I drove another half hour back south and easily found the turnoff. The map showed a dirt road heading west less than a mile to the trailhead, but what I found was the deepest, softest mud yet. Still, after all that driving I was determined to walk, so I parked just off the highway, and began trudging west, immediately picking up several pounds of mud under my boots.

As bad as it was on this road, the mud was even worse when I tried to walk off the road, where it was uncompacted. The road climbed up a little peak to two transmission towers, part of the powerlines that bring our electricity from the coal-fired plants up north. Past the peak, the road enters the wilderness area, continuing downhill to the trailhead. I was surprised to find an old wooden kiosk, but I wasn’t surprised to find a family of mice living in the box where the visitor logbook is stored.

It’d been drizzling on and off. I’d only gone about 3/4 of a mile, and each boot was carrying a big pad of mud like a brown snowshoe. Past the kiosk, I started up the trail proper, but the mud was even worse than on the road. I made it only a hundred yards before realizing this was pointless. It was forecast to rain all day and this could only get worse. And both road and trail had been heavily trampled by cattle, despite federal wilderness designation.

On the way back I saw headlights approaching and stepped aside for a late-model Toyota pickup. I waved but couldn’t see inside – they’d had all the windows tinted, even in front. Where were they going? The powerline is the wilderness boundary – the road is closed past it. Maybe they wanted to camp under the transmission towers – there’s a great view – but they’d be camping in mud.

So much for hiking. It was close to 1 pm, and I’d had nothing but snacks, so I was hungry. There’s a roadside cafe about ten miles north that’s seldom open, but I’d noticed the parking lot was full earlier, so I headed north again.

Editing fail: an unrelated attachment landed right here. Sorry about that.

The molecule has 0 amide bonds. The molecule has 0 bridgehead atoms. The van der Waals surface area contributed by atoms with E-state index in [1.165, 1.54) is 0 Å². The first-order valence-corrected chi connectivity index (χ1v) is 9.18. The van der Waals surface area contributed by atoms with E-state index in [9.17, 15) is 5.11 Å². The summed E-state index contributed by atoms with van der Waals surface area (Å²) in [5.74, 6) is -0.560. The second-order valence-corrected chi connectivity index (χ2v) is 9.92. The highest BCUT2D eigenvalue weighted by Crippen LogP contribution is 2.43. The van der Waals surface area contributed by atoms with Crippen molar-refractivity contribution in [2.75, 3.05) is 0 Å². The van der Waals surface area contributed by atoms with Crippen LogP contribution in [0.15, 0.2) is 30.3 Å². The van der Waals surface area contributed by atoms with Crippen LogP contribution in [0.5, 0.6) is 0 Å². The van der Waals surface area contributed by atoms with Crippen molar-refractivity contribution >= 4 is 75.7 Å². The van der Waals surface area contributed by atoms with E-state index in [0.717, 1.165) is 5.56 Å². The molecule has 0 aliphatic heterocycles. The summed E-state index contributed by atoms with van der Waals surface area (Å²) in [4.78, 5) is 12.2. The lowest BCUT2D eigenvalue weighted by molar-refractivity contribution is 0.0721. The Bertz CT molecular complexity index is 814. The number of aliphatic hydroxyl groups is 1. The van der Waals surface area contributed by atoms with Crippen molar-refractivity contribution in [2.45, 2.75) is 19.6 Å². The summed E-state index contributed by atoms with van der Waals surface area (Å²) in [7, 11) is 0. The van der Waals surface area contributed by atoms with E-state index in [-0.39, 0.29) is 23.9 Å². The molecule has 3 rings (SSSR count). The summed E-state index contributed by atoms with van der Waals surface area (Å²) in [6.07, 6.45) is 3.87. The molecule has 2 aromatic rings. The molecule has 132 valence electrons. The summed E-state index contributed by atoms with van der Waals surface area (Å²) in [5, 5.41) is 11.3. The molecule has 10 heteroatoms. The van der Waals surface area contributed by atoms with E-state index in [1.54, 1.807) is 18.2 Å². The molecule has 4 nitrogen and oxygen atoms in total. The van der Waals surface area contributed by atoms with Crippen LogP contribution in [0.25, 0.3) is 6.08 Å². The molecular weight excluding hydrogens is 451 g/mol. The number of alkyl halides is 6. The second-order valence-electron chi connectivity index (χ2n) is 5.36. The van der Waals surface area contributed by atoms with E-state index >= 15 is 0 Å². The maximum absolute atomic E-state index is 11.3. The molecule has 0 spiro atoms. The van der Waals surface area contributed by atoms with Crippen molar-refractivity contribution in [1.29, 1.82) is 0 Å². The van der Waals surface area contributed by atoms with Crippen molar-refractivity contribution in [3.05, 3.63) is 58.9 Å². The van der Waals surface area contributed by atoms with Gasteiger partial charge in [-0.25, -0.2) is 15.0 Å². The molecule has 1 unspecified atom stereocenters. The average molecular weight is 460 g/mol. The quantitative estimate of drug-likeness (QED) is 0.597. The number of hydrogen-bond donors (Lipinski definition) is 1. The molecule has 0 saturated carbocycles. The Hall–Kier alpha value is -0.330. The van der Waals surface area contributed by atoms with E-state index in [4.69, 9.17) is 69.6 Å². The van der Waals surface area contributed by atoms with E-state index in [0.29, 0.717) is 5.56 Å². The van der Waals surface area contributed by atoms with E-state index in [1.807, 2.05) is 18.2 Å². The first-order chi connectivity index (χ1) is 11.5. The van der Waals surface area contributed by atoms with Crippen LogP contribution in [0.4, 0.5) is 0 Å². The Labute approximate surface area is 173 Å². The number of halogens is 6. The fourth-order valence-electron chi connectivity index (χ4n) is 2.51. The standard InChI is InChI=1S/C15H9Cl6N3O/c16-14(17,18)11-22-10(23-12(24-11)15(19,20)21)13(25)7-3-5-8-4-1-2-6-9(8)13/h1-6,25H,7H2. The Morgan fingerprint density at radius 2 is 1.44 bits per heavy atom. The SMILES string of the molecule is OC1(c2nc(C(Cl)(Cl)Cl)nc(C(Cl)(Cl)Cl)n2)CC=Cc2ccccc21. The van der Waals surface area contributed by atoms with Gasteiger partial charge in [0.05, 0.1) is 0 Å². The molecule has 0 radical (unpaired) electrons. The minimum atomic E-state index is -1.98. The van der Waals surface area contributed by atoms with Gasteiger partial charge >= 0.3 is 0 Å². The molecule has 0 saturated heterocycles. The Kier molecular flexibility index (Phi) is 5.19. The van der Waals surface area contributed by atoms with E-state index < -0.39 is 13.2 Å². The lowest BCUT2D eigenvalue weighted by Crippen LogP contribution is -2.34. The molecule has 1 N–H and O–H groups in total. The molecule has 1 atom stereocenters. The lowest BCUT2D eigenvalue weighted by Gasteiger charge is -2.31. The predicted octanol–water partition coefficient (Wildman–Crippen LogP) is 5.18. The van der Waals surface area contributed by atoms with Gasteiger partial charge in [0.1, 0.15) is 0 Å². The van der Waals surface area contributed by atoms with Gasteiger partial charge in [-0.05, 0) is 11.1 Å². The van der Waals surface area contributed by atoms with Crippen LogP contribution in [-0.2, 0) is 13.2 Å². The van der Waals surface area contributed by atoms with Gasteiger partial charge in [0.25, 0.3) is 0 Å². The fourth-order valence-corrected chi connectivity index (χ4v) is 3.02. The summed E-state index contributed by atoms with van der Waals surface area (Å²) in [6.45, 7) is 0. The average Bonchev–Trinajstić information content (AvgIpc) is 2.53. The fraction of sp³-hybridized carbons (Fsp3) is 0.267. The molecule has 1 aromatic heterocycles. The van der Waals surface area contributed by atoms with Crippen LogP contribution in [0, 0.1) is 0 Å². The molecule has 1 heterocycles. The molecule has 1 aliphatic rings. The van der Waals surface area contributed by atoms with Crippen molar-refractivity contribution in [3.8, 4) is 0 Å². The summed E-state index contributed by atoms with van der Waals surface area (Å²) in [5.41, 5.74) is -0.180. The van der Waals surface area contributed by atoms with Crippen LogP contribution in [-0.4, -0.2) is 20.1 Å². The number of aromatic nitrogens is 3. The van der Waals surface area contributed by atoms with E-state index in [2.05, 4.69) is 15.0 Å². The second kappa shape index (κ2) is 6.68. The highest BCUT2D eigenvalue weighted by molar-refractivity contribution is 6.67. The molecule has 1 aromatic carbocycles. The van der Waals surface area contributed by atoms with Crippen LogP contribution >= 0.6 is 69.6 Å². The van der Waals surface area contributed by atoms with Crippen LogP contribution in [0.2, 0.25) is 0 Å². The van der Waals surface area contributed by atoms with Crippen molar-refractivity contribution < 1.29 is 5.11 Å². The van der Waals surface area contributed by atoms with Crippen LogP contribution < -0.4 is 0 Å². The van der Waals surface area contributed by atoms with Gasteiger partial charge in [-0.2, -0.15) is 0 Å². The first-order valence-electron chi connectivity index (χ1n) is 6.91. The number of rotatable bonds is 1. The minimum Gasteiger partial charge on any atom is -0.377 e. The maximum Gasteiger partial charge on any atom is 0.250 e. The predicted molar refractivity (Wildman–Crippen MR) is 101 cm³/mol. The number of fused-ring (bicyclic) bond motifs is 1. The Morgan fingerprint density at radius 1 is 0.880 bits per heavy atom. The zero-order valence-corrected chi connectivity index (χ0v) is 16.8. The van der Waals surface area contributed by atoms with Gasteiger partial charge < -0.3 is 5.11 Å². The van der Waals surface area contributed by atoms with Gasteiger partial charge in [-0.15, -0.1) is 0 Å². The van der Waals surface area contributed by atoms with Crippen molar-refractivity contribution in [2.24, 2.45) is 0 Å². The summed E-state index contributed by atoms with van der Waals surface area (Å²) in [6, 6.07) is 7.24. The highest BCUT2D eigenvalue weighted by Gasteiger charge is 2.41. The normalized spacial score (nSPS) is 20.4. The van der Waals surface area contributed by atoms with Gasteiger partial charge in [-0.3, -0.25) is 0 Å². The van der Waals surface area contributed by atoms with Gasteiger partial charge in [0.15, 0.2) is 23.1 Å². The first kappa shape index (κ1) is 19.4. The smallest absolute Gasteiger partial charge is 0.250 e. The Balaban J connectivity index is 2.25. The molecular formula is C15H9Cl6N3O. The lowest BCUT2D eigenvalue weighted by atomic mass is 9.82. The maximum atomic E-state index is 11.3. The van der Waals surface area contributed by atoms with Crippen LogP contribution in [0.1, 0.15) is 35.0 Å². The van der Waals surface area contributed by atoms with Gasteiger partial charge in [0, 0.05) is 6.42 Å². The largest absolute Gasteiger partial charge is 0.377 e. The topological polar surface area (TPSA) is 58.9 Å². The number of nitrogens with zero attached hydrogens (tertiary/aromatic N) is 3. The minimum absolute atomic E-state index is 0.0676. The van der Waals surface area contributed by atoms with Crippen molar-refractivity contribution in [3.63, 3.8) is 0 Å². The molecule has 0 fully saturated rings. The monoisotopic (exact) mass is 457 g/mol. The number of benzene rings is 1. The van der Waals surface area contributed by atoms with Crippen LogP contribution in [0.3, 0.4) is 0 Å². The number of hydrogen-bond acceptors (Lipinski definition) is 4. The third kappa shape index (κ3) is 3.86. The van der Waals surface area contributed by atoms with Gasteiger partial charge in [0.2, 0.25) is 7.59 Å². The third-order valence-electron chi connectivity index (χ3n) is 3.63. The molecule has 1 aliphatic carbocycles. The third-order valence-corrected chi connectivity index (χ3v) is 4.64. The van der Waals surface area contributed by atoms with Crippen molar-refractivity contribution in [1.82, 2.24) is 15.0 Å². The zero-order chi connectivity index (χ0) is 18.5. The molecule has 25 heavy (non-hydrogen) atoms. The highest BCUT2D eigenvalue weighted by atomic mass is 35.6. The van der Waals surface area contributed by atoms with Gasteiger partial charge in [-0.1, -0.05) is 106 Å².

I was able to get chorizo and eggs, served by a lady with a European accent and a teenage Black boy, and by the time I was finished it was almost check-in time for the mysterious motel in the right-wing county seat. I now knew that the geology in this area is unlike any of the other areas where I hike – the ground is some sort of fine clay that becomes unwalkable when wet – but I wanted to return in dry weather, and it’s far enough that I would need a place to stay overnight. So I might as well try the motel.

I turned out to be the only guest. Everything looked new, which explains the vacant lot on Google Satellite View. I needed yogurt for breakfast, which led me to the discovery that the “General Merchandise” at the crossroads is really a supermarket crammed into a small building. Of course – it serves an entire county that’s remote and sparsely populated but huge.

After settling into my motel room, I realized this was just what I needed. At home, I’m surrounded by work to do and problems to solve. Maybe this is why I like motel rooms so much. For a minute there, I imagined myself just living in motel rooms for the rest of my life. The phone rang and messages arrived – needy people, demanding my attention – but I ignored them. And the next day, it was hard to leave.

Leave a Reply

Your email address will not be published. Required fields are marked *